In those initial 60 seconds, we judge the other person’s clothes, handshake, general appearance, and how he or she introduces him/herself. And, if we are part of a team, remember that all these subtle and subliminal pieces of information go beyond appearance, and encompasses group dynamics. In a negotiation, it is important for each team to show a united front. If one party senses that there is internal conflict and disagreement in the other team, it could provide an opening for a power play.

 

Smiling Woman eating healthy

A plan for long-term change for your New Year’s resolution and the Picasso Rule motivation

We often see that we can stick to a plan for long-term change over a short period, but then the whole thing derails and we go back to our usual ways. No matter what we want to accomplish, how much we want that change to happen or how much it will affect our life or our business, sometimes we completely forget that we have committed to it.

Smiling Woman eating healthy plan for long-term change

Dieting and eating healthy are two of the most common New Year’s resolution among women.

The New Year is still fresh, and a huge majority of us already failed to stay committed to whatever it is that we set out to do full of zeal. But it does not need to be that way. All it takes is some mind power to remain committed. Not that easy, right? So, how do we make the switch from short term change to long term change?

Whenever I get stuck and lose sight of my priorities, I apply the Picasso Rule. Once, asked by his need to constantly change his painting style to explore new concepts, Picasso said, “Our goals can only be reached by means of a plan, in which we must fervently believe and upon which we must vigorously act. There is no other route to success”.

Why do we fail in our plan for long-term change?

Take the example of an entrepreneur who keeps thinking that she should explore new markets to expand her business but never actually makes the time to lay the groundwork for it. Or someone who is so disorganized that her business is being affected by it. Even yet, a person who is so shy that her business marketing is taking a hit.

We cannot really say that these people ‘forget’ their problems; it is their attention that is not on their commitment to explore new market opportunities, become more organized, or network. These are all life-impacting situations reminding them of the need for long-term change every single day.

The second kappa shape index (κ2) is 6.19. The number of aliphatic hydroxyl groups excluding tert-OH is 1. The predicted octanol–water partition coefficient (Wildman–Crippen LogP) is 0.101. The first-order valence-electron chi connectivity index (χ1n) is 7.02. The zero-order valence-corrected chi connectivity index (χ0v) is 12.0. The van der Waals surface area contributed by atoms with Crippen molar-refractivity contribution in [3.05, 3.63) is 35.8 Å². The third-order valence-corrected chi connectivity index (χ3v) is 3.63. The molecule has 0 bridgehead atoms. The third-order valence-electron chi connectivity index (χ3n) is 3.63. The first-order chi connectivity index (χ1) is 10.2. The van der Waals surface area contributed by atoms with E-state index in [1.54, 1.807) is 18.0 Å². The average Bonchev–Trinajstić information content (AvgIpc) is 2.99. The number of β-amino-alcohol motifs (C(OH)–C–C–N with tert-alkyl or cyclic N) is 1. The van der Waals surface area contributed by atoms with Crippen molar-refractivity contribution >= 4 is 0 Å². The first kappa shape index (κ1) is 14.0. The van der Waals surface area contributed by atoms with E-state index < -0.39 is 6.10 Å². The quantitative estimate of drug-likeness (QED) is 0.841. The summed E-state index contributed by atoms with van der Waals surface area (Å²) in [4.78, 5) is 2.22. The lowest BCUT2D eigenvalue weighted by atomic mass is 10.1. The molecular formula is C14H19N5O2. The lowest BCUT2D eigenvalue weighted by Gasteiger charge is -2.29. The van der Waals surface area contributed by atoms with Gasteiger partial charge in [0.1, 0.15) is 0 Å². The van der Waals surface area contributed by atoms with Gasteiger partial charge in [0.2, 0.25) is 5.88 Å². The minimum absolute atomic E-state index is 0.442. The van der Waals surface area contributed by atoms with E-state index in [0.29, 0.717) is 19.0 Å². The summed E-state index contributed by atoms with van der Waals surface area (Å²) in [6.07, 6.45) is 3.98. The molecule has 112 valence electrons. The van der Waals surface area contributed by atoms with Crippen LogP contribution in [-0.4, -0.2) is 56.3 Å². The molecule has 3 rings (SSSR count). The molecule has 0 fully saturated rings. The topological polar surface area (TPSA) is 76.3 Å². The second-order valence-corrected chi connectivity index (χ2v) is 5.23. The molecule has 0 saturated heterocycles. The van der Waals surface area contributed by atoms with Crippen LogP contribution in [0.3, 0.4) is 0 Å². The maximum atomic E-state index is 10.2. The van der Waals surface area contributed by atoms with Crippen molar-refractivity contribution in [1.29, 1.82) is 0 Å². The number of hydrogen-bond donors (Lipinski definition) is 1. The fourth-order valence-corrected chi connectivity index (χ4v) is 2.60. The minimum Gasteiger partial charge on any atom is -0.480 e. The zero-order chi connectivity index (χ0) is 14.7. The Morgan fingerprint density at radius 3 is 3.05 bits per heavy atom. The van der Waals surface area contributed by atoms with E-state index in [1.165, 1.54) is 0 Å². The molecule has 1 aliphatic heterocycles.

So, if we know that change and constantly adapting is a big part of being successful, then why do we fail?

The brain has its own ways

plan for long-term changeNow, we have a robust scientific base to affirm that the only way of creating behavior change is through habit formation, and we also know scientifically that if we change habits we will be able to create a sustainable and successful change.

This change process lies deep within our brain. When the brain is habituated to a particular behavior –let’s say that you start your day reading and responding to emails despite knowing that it is time consuming, and affects your mood and effectiveness– that’s because the brain is working at a level that is deep and ingrained and is controlling your actions.

To overcome what your brain believes is normal takes time, patience and most of all, motivation. When you realize this is when the Picasso Rule never fails. There is nothing that ignites your motivation more than firmly believing in what you want to do and heartily acting upon it!

A plan for long-term change

The process of change is never simple. There are so many stages that you go through, even to begin making changes.

  1. First, you realize that a problem exists.
  2. Next, you start thinking about the need to rectify it.
  3. The next step is to chart out the action plan for long-term change and
  4. Then you take the first step in implementing it.

This entire process can be said to be the preparation stage. However, “Action is the foundational key to all success,” said Picasso, and the first step to implement the plan for long-term change marks the beginning of the action stage.

Beyond this stage is where the challenge happens. No matter what your goal, whether you want to become a better decision-maker, or you want to improve your fitness or you want to do better in your business, the key is to make the changes you think are essential and to keep working at them.